(ii) A Department file note stated the Applicant's niece had informed the Department in a telephone conversation that the Applicant did not live with her and the nominator, but later rang to say he did;

(iii) A Department file note had stated that the Applicant was unable to give clear answers or explanations to certain issues; and

(iv) Other information in the Department's file which the MRT treated as being relevant to the credibility of the Applicant and/or his spouse, or relevant to the genuineness of their marriage. The contention identified this information as that detailed in paragraph 21 of the MRT's decision. It related to separate interviews on 17 April 2003 of the Applicant and his nominator.

8. It was submitted by the Applicant that the MRT considered the above material and information to be relevant to its decision, reference having been made in the decision to it, but had failed to inform the Applicant of it and afford the Applicant an opportunity to respond. Such a failure, it was submitted, constituted jurisdictional error on the part of the MRT.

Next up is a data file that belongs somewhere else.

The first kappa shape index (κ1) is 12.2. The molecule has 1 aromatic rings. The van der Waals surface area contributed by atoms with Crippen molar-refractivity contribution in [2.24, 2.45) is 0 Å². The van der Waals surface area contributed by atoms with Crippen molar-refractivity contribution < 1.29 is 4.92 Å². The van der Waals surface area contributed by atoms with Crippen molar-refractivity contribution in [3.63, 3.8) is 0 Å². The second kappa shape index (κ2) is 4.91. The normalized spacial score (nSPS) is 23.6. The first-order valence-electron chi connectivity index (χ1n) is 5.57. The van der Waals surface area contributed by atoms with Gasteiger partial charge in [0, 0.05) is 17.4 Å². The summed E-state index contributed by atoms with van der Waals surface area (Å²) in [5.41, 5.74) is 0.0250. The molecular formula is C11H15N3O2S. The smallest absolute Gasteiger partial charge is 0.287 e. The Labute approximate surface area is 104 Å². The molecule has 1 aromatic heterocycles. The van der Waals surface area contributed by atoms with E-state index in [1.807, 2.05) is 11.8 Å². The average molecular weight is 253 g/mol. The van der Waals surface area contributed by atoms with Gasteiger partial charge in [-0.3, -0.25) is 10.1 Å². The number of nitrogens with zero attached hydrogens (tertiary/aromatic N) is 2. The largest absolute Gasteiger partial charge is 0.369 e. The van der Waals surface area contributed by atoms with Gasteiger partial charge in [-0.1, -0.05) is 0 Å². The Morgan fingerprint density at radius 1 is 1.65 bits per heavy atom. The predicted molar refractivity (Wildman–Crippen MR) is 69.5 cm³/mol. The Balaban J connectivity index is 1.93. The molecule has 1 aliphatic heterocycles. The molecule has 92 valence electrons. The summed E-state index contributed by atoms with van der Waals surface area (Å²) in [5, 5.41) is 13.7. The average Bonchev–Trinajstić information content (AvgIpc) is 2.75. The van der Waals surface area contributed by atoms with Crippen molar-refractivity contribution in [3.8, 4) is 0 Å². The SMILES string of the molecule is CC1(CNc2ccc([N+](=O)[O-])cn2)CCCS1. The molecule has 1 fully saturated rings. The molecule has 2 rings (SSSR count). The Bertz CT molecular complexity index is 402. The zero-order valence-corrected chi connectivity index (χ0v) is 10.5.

Wrong test

9. It was submitted that although the MRT purported to apply the appropriate tests required under regs.1.15(1A)(b) and 1.15A(3), it in actuality applied an inapplicable test; namely the motivation of the parties to marry. It was said the MRT fell into the error of implicitly assuming the fact that, as the catalyst for the marriage may have been a desire to stay in Australia, the marriage is not genuine. The correct test, it was contended, was whether there is a mutual commitment to a shared life to the exclusion of all others. By "focussing" on the motive of the Applicant and nominator for getting married at the particular time that they did, the MRT failed to apply this test. The Applicant referred to the decision of Re: The Minister of State of Immigration, Local Government and Ethnic Affairs and: Dhillon and Dhillon (No. WAG 26 of 1989 unreported 8 May 1990) in support of his contention that whatever the motivation at the commencement of a marriage, it does not follow that there is not a genuine marriage relationship thereafter.

Relevant considerations